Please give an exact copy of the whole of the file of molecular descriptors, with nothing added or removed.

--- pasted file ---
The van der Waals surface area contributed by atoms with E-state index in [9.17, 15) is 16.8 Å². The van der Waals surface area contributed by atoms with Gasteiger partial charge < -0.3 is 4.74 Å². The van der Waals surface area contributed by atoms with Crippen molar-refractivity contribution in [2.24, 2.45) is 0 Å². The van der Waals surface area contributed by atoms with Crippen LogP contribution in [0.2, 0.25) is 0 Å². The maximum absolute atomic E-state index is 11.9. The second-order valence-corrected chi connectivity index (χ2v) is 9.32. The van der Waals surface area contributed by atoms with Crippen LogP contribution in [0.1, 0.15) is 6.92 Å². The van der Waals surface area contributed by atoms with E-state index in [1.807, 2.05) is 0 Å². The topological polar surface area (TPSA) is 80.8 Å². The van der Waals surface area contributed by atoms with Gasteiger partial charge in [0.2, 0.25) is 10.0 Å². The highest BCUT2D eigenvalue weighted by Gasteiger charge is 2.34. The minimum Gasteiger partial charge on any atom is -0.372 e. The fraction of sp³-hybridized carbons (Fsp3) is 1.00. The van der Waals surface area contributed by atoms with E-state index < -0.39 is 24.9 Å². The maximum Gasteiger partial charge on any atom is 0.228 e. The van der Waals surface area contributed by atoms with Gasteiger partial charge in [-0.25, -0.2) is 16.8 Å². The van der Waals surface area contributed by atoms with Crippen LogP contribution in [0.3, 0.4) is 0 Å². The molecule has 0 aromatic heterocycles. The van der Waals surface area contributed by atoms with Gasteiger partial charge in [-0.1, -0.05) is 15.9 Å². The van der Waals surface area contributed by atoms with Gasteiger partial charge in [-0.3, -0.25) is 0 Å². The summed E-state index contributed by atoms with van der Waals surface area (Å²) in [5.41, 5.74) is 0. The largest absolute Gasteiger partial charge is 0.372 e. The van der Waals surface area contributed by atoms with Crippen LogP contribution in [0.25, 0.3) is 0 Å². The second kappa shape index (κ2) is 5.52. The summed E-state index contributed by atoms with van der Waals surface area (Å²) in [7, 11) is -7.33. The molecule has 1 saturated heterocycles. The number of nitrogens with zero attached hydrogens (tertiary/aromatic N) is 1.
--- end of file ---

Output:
The van der Waals surface area contributed by atoms with E-state index in [9.17, 15) is 16.8 Å². The van der Waals surface area contributed by atoms with Gasteiger partial charge < -0.3 is 4.74 Å². The van der Waals surface area contributed by atoms with Crippen molar-refractivity contribution in [2.24, 2.45) is 0 Å². The van der Waals surface area contributed by atoms with Crippen LogP contribution in [0.2, 0.25) is 0 Å². The maximum absolute atomic E-state index is 11.9. The second-order valence-corrected chi connectivity index (χ2v) is 9.32. The van der Waals surface area contributed by atoms with Crippen LogP contribution in [0.1, 0.15) is 6.92 Å². The van der Waals surface area contributed by atoms with E-state index in [1.807, 2.05) is 0 Å². The topological polar surface area (TPSA) is 80.8 Å². The van der Waals surface area contributed by atoms with Gasteiger partial charge in [0.2, 0.25) is 10.0 Å². The highest BCUT2D eigenvalue weighted by Gasteiger charge is 2.34. The minimum Gasteiger partial charge on any atom is -0.372 e. The fraction of sp³-hybridized carbons (Fsp3) is 1.00. The van der Waals surface area contributed by atoms with E-state index < -0.39 is 24.9 Å². The maximum Gasteiger partial charge on any atom is 0.228 e. The van der Waals surface area contributed by atoms with Gasteiger partial charge in [-0.25, -0.2) is 16.8 Å². The van der Waals surface area contributed by atoms with Crippen LogP contribution in [0.3, 0.4) is 0 Å². The molecule has 0 aromatic heterocycles. The van der Waals surface area contributed by atoms with Gasteiger partial charge in [-0.1, -0.05) is 15.9 Å². The van der Waals surface area contributed by atoms with Gasteiger partial charge in [-0.3, -0.25) is 0 Å². The summed E-state index contributed by atoms with van der Waals surface area (Å²) in [5.41, 5.74) is 0. The largest absolute Gasteiger partial charge is 0.372 e. The van der Waals surface area contributed by atoms with Crippen LogP contribution in [0.25, 0.3) is 0 Å². The second kappa shape index (κ2) is 5.52. The summed E-state index contributed by atoms with van der Waals surface area (Å²) in [7, 11) is -7.33. The molecule has 1 saturated heterocycles. The number of nitrogens with zero attached hydrogens (tertiary/aromatic N) is 1.